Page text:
Url shortener in node.js

Hello. In this tutorial, we will take a look at implementing the url shortener in the nodejs application with the help of mongodb. I will be using the mlab portal for creating and managing the mongodb.

1. Introduction

These days remembering the short urls is quote a trend as people do not like to remember the big long urls for navigating to their favorite site. The other benefit of url shortening is it helps to drive traffic back to your website.

1.1 Setting up Node.js

To set up Node.js on windows you will need to download the installer from this link. Click on the installer (also include the NPM package manager) for your platform and run the installer to start with the Node.js setup wizard. Follow the wizard steps and click on Finish when it is done. If everything goes well you can navigate to the command prompt to verify if the installation was successful as shown in Fig. 1.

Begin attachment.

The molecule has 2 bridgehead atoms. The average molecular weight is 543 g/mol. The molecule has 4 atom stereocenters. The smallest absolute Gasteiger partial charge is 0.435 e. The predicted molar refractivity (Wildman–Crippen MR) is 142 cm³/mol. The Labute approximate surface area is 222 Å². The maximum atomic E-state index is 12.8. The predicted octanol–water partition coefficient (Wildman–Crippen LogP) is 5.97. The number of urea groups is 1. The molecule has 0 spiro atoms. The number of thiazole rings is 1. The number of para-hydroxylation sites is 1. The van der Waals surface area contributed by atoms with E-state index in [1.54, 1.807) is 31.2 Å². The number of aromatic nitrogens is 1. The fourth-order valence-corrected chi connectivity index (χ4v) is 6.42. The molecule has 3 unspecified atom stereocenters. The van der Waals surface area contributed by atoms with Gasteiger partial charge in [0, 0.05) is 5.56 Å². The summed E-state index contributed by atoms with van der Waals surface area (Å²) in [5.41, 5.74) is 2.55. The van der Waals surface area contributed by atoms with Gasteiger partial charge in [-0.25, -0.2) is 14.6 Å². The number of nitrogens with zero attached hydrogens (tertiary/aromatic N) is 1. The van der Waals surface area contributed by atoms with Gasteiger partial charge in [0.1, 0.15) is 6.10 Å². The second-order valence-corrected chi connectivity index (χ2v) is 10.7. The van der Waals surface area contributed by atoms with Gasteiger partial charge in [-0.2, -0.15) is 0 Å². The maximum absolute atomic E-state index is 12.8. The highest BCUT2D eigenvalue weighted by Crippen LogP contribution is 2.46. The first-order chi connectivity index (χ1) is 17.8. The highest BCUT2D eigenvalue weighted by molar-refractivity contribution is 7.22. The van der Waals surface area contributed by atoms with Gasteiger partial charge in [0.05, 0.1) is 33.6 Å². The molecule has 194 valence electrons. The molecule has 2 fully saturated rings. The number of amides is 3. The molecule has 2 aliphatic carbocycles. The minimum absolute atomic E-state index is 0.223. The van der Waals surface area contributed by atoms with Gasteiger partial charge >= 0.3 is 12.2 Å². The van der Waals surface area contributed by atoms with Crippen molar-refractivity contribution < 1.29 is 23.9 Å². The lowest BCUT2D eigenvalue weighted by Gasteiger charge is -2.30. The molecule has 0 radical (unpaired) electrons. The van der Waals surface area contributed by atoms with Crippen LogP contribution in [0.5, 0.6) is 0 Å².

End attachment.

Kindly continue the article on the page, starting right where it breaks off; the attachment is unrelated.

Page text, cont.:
Fig. 1: Verifying node and npm installation

2. Url shortener in nodejs

To set up the application, we will need to navigate to a path where our project will reside and I will be using Visual Studio Code as my preferred IDE. Let a take a quick peek at the project structure.

Fig. 2: Project structure

2.1 Setting up dependencies

Navigate to the project directory and run npm init -y to create a package.json file. This file holds the metadata relevant to the project and is used for managing the project dependencies, script, version, etc. Replace the generated file with the code given below –


  "name": "urlshortner",
  "version": "1.0.0",
  "description": "url shorten in nodejs application",
  "main": "index.js",
  "scripts": {
    "dev": "nodemon index.js",